How to Support a Dog with Separation Anxiety

how to support a dog with separation anxiety, separation anxiety cure for dogs

Separation anxiety has always been a sad reality for dog owners. As we all know, dogs are incredibly loyal, loving and affectionate pets which causes them to really miss us when we leave them! We all hate seeing our furry friends all upset as we close the front door and see their puppy eyes staring up at us.

Separation anxiety has sadly always been prominent in dogs but has become a particular issue following COVID. The combination of more first-time dog owners than ever before (26% of UK pet owners got a pet during the pandemic with dogs being the most popular (Petplan)), coupled with these puppies having a constant presence of their owners during lockdowns, provided a perfect storm of young pups becoming more reliant and expectant of their owners than ever before. These puppies were rarely (if ever) left alone in the house. Even those pre-COVID dogs began to get used to the ever-present, and constant love from their owners.

Fast-forward to the present day where we have largely returned to our pre-COVID lives of going to the office, going on holiday, and socialising with friends in the evenings, but our poor dogs sadly can’t always be involved. This change of suddenly being alone significantly increased the number of dogs suffering from separation anxiety.

Does your dog have separation anxiety?

Separation anxiety can be in many forms, but ultimately it is the discomfort of you leaving your dog. They may show this through barking or whining as you leave, or even subtle reactions like being in a grump when they see suitcases by the front door. In these cases, your dog is not as relaxed as they are when you are around.

How to relax your dog and reduce separation anxiety?

  1. - One of the largest causes of separation anxiety is the sudden change in the longevity of your absence. To alleviate this, start with leaving your pup alone for short periods of time and gradually increase the duration. This will (re)build independence and your dog will learn to be comfortable when away from you.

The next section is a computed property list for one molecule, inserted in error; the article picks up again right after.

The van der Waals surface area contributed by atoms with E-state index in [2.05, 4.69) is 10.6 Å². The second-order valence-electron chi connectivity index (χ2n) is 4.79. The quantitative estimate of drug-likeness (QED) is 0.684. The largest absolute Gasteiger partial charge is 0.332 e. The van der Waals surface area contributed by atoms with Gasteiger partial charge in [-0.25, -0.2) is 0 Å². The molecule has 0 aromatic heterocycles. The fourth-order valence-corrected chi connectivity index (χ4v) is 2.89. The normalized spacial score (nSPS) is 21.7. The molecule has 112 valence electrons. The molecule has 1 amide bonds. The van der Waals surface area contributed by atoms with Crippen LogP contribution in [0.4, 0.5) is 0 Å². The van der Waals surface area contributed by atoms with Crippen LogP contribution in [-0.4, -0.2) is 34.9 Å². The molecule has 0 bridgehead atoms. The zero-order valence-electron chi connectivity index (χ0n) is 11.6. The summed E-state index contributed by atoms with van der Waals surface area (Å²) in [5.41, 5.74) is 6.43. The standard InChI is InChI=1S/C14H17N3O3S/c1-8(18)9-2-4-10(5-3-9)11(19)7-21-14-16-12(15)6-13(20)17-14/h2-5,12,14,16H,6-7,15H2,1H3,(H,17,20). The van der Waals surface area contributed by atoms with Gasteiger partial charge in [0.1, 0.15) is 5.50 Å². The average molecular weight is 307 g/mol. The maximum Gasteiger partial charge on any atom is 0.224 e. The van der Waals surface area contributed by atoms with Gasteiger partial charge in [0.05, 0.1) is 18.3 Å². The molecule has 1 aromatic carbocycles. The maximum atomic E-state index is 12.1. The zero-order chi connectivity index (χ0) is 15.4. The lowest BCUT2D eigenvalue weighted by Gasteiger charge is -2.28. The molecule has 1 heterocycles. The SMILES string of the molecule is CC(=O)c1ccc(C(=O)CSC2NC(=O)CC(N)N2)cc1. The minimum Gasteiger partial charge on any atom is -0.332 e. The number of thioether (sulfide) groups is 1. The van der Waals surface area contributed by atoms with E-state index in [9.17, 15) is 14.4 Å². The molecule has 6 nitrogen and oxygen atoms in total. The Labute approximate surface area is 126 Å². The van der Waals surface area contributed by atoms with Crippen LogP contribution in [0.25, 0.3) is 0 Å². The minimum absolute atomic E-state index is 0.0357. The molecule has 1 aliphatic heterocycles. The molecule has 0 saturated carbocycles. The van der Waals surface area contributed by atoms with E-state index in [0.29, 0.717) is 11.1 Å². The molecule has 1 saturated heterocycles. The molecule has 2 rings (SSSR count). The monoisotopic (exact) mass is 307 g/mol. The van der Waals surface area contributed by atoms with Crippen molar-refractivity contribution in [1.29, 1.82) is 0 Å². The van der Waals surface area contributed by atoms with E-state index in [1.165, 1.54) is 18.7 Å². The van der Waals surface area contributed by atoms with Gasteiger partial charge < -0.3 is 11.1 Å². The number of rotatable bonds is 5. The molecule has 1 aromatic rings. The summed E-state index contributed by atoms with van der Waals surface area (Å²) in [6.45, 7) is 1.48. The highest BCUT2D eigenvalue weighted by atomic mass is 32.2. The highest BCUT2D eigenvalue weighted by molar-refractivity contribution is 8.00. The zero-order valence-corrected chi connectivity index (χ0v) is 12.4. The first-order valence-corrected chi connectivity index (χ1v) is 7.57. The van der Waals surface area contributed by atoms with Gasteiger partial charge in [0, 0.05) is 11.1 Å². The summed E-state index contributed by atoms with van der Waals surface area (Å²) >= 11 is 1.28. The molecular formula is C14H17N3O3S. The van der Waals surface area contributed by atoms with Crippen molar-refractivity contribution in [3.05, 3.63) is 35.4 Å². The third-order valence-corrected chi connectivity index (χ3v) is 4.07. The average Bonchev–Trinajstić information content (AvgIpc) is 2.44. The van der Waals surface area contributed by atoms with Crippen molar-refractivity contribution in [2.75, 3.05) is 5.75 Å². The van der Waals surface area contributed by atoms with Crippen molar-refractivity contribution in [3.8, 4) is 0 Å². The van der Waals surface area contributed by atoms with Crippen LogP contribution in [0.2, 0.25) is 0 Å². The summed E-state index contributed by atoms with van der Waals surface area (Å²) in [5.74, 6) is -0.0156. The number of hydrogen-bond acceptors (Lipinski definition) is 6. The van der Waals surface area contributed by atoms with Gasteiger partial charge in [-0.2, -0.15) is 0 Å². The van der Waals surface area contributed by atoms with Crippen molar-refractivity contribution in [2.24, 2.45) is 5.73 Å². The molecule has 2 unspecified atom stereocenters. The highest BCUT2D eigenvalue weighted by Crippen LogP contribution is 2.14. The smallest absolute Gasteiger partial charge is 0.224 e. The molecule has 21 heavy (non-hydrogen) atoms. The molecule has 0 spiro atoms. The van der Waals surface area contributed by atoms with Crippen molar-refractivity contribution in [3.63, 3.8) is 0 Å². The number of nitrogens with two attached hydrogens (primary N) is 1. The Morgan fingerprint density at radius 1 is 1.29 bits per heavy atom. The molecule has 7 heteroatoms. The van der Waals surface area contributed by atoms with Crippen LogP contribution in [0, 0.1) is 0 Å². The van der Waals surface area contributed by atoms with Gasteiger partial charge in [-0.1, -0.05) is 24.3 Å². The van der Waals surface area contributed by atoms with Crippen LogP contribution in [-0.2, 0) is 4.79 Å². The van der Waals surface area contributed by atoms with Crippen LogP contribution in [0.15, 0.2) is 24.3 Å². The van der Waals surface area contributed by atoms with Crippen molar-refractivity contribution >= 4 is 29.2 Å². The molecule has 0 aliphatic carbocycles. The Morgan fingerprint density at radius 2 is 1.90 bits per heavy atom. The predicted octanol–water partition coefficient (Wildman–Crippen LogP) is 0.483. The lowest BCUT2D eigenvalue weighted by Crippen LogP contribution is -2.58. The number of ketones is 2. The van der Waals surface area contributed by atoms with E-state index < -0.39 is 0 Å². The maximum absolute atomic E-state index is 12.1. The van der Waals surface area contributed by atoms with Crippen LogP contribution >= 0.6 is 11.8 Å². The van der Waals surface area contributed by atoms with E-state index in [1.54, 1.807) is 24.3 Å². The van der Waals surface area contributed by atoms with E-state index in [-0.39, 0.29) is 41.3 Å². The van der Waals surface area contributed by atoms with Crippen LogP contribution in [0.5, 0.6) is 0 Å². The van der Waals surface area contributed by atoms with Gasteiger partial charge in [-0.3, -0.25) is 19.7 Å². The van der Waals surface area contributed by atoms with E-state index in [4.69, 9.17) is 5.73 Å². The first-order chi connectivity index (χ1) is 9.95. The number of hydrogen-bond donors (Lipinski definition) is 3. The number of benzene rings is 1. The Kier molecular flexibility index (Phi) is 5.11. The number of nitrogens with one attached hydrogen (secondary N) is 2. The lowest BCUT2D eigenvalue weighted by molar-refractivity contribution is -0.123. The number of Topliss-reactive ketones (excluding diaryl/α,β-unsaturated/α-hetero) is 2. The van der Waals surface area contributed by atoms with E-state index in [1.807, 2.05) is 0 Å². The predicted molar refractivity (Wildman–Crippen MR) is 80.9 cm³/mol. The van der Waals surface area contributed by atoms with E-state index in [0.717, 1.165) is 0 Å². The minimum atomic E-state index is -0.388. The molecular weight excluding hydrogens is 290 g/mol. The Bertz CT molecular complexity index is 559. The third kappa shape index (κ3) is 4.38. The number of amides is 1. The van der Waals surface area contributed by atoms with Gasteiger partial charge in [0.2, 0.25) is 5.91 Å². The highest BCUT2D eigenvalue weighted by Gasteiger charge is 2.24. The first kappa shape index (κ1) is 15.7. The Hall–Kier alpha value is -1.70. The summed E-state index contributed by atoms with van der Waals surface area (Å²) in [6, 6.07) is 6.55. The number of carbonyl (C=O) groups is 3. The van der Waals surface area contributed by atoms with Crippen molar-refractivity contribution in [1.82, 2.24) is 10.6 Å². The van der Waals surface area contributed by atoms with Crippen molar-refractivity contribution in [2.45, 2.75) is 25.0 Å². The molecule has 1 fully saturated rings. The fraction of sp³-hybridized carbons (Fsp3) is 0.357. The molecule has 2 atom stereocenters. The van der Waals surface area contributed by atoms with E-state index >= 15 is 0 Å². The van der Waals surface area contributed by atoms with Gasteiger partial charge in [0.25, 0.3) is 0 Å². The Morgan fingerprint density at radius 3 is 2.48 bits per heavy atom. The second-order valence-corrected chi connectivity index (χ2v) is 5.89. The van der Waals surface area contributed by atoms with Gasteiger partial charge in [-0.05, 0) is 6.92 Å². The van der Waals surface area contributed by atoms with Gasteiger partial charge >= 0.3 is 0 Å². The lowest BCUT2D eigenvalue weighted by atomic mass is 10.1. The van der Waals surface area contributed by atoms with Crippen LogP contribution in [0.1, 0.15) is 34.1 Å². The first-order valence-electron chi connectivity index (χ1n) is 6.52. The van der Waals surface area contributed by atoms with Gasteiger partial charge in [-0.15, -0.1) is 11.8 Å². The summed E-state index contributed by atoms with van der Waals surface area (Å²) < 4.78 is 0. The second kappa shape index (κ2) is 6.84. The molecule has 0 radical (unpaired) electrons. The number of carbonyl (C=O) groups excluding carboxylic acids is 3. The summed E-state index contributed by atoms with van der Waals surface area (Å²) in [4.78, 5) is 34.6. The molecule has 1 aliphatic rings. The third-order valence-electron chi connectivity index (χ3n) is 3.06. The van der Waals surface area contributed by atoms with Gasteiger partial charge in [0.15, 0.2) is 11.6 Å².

2. - Build a routine of your dog being alone. Even when you are at home, incorporate a period each day where your dog has some alone time, so they get used to being by themselves.
  3. - Make their area as comfortable as possible. Depending on your dog, try and create a space which they can really feel comfortable in. Ideally somewhere where they can feel secure, so they do not get scared of external noises or smells.
  4. - Turn on the radio! This can make the room feel less empty, causing less stress at being left alone.
  5. - Stimulate their attention! Puzzle toys and treat dispensers can keep your dog engaged and distracted from the sad event of you leaving them.


        Can I give my dog anything to reduce separation anxiety?

        Yes, there are products on the market which can reduce separation anxiety. A really effective natural ingredient to directly support is passionflower. Passionflower is a calming herb that quiets the entire nervous system, while also raising levels of gamma-aminobutyric acid in the brain. The benefit of this is that certain brain cell activity will lower, putting the dog’s body in a calm and relaxed state. An additional positive of these neurotransmitters in passionflower is that they can increase your dog’s mood and improve their temperament.


        PAWD Calming is a functional liquid supplement for dogs which has been scientifically designed to reduce anxiety in dogs. With passionflower being a key ingredient in PAWD Calming, it could be an excellent natural solution to reduce separation anxiety in your dog.


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